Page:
Source: ISKCON Press: Glossary

Languages of India and abroad

Marathi-English dictionary

rēcaka (रेचक).—n (S) A cathartic medicine. 2 m Liberation of the breath suspended during the exercises called kumbhaka, pūraka &c.

--- OR ---

rēcaka (रेचक).—a (S) Purgative or aperient.

Source: DDSA: The Molesworth Marathi and English Dictionary

rēcaka (रेचक).—n A cathartic medicine. Purgative.

Source: DDSA: The Aryabhusan school dictionary, Marathi-English
context information

Marathi is an Indo-European language having over 70 million native speakers people in (predominantly) Maharashtra India. Marathi, like many other Indo-Aryan languages, evolved from early forms of Prakrit, which itself is a subset of Sanskrit, one of the most ancient languages of the world.

Discover the meaning of recaka in the context of Marathi from relevant books on Exotic India

Sanskrit-English dictionary

Recaka (रेचक).—a. (-cikā f.) [रेचयति रिच्-णिच् ण्वुल् (recayati ric-ṇic ṇvul)]

1) Emptying, purging.

2) Purgative, aperient.

3) Emptying the lungs, emitting the breath.

-kaḥ 1 Emission of breath, breathing out; exhalation, especially through one of the nostrils (opp. pūraka which means 'inhaling breath', and kumbhaka 'suspending breath'); प्राणापानौ संनिरुन्ध्यात् पूरकुम्भकरेचकैः (prāṇāpānau saṃnirundhyāt pūrakumbhakarecakaiḥ) Bhāg.7.15.32.

2) A syringe; सिच्यगानोऽच्युतस्ताभिर्हसन्तीभिः स्म रेचकैः (sicyagāno'cyutastābhirhasantībhiḥ sma recakaiḥ) Bhāg.1.9.9.

3) Nitre, salt-petre.

-kam A purgative, cathartic.

Source: DDSA: The practical Sanskrit-English dictionary
context information

Sanskrit, also spelled संस्कृतम् (saṃskṛtam), is an ancient language of India commonly seen as the grandmother of the Indo-European language family. Closely allied with Prakrit and Pali, Sanskrit is more exhaustive in both grammar and terms and has the most extensive collection of literature in the world, greatly surpassing its sister-languages Greek and Latin.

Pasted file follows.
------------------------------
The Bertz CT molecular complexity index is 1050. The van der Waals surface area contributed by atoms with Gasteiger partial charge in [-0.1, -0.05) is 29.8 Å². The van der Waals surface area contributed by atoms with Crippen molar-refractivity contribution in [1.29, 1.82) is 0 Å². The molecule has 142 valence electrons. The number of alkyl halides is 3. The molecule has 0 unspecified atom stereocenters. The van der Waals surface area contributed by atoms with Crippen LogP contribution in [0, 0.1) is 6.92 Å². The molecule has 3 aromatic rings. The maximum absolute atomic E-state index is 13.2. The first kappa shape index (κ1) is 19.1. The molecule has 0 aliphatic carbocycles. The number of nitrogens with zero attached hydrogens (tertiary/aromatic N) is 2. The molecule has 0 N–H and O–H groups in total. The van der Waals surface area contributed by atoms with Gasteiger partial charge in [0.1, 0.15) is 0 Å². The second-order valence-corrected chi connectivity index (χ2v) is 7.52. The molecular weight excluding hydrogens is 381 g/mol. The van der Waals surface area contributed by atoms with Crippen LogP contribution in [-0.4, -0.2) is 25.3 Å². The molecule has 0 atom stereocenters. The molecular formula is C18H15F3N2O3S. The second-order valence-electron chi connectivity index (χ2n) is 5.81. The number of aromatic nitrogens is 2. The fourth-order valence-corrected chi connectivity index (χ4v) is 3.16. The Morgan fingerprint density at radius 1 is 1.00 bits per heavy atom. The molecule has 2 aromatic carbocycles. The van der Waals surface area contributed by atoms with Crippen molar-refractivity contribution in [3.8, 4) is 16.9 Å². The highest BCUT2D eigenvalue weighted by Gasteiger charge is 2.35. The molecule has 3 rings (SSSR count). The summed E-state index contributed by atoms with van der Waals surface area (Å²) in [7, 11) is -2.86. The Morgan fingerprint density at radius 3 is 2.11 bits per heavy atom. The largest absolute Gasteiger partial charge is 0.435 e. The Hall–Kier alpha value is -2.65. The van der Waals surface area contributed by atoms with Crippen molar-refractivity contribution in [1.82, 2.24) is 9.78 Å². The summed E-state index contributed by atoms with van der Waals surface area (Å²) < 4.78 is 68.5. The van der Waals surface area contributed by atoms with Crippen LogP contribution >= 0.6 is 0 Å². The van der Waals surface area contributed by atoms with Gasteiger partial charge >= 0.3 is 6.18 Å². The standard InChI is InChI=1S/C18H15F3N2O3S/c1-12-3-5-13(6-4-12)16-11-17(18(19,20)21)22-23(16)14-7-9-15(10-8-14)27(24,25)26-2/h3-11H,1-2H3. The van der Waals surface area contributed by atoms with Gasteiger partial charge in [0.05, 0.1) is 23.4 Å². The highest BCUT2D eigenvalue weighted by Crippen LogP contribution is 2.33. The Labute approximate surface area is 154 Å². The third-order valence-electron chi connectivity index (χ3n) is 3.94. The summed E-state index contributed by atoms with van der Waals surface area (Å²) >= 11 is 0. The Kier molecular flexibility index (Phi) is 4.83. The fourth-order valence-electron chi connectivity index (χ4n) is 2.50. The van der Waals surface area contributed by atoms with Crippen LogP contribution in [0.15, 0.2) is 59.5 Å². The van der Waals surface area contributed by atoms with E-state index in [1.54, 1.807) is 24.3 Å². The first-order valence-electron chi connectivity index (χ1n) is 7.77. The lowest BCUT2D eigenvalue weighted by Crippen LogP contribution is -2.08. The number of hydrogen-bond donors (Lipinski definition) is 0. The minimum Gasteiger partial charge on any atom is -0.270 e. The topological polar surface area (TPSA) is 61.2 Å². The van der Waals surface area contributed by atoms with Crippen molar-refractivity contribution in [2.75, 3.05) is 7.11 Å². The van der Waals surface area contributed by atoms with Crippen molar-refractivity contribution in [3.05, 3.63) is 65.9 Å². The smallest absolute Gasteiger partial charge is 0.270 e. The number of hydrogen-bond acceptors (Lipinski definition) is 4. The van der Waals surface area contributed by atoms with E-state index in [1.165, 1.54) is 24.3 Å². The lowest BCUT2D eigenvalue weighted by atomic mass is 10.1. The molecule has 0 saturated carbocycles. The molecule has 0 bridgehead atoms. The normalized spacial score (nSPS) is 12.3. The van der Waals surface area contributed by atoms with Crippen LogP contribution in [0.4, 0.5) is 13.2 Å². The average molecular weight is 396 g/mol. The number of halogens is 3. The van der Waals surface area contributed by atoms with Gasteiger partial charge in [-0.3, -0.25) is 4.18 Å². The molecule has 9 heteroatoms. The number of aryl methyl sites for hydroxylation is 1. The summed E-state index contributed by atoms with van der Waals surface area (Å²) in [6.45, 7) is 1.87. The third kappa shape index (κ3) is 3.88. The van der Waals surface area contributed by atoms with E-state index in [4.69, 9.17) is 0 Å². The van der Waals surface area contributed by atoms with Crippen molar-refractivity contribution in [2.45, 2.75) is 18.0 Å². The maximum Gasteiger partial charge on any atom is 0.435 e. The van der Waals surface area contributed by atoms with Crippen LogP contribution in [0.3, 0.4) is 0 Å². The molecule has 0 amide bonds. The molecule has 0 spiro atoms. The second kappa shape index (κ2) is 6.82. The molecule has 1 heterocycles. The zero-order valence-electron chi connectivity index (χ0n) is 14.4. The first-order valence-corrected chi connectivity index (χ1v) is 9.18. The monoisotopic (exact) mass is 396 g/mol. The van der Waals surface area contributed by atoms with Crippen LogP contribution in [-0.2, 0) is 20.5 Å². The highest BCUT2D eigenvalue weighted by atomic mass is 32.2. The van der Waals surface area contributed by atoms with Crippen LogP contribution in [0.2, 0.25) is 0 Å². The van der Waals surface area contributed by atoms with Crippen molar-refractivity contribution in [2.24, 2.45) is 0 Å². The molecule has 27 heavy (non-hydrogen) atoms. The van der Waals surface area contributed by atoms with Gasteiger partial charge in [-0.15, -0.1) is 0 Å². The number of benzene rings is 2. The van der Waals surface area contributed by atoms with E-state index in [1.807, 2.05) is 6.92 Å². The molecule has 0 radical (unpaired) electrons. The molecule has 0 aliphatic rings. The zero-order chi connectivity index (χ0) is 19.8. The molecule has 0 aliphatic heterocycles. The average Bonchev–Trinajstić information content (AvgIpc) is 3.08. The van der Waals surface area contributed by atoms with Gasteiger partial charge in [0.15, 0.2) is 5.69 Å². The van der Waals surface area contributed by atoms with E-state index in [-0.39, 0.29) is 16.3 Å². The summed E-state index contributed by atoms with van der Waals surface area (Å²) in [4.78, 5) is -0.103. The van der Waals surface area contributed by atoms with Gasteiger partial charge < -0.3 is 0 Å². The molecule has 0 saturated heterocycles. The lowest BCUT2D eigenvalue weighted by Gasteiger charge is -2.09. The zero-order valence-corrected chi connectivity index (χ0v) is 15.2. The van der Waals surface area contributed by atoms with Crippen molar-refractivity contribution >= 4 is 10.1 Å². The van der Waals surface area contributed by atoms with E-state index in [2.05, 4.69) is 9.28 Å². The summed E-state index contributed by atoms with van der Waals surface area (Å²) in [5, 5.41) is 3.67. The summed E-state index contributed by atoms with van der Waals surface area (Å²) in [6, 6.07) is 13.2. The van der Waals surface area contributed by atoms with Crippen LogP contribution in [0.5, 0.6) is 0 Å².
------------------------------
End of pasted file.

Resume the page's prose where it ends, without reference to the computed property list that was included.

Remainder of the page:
Discover the meaning of recaka in the context of Sanskrit from relevant books on Exotic India

Relevant definitions

Search found 15 related definition(s) that might help you understand this better. Below you will find the 15 most relevant articles:

Grīvārecaka (ग्रीवारेचक, “movement of the neck”) refers to the fourth of the four recakas (‘...
Pādarecaka (पादरेचक, “movement of the foot”) refers to the first of the four recakas (‘ornam...
Kaṭirecaka (कटिरेचक, “movement of the waist”) refers to the second of the four recakas (‘orn...
Hastarecaka (हस्तरेचक, “movement of the hand”) refers to the third of the four recakas (‘orn...
Vātarecaka (वातरेचक).—1) a gust of wind. 2) a braggart. Derivable forms: vātarecakaḥ (वातरेचकः)...
Recakanikuṭṭita (रेचकनिकुट्टित) is another name for Recitanikuṭṭita, one of the 108 karaṇas ...
Ūrdvarecaka (ऊर्द्वरेचक) refers to the “upward exhalation”.—An internal, upward exhalation alon...
Prāṇāyama (प्राणायम) refers to the “breath control” representing one of the various preparatory...
Śama (शम).—m. (-maḥ) 1. Quiet of mind, stoicism, indifference, the absence of passion, as one o...
Pūraka.—(CII 3; etc.), used as a termination of the names of villages. Note: pūraka is defined ...
Hava (हव).—m. (-vaḥ) 1. Sacrifice, oblation. 2. Call, calling. 3. Order, command. 4. Challengin...
Kāmpillaka (काम्पिल्लक).—(v.l. Kam°), adj., of Kampilla (Kām-pilya): Mv iii.156.12 °ko ca rājā ...
Reca (रेच).—See रेचक (recaka).
Agratalasañcara (अग्रतलसञ्चर).—A type of gesture (āṅgika) made with the feet (pāda);&...
Utsyanditā (उत्स्यन्दिता).—A type of earthly (bhaumī) dance-step (cārī);—Instruc...

Relevant text

Like what you read? Consider supporting this website: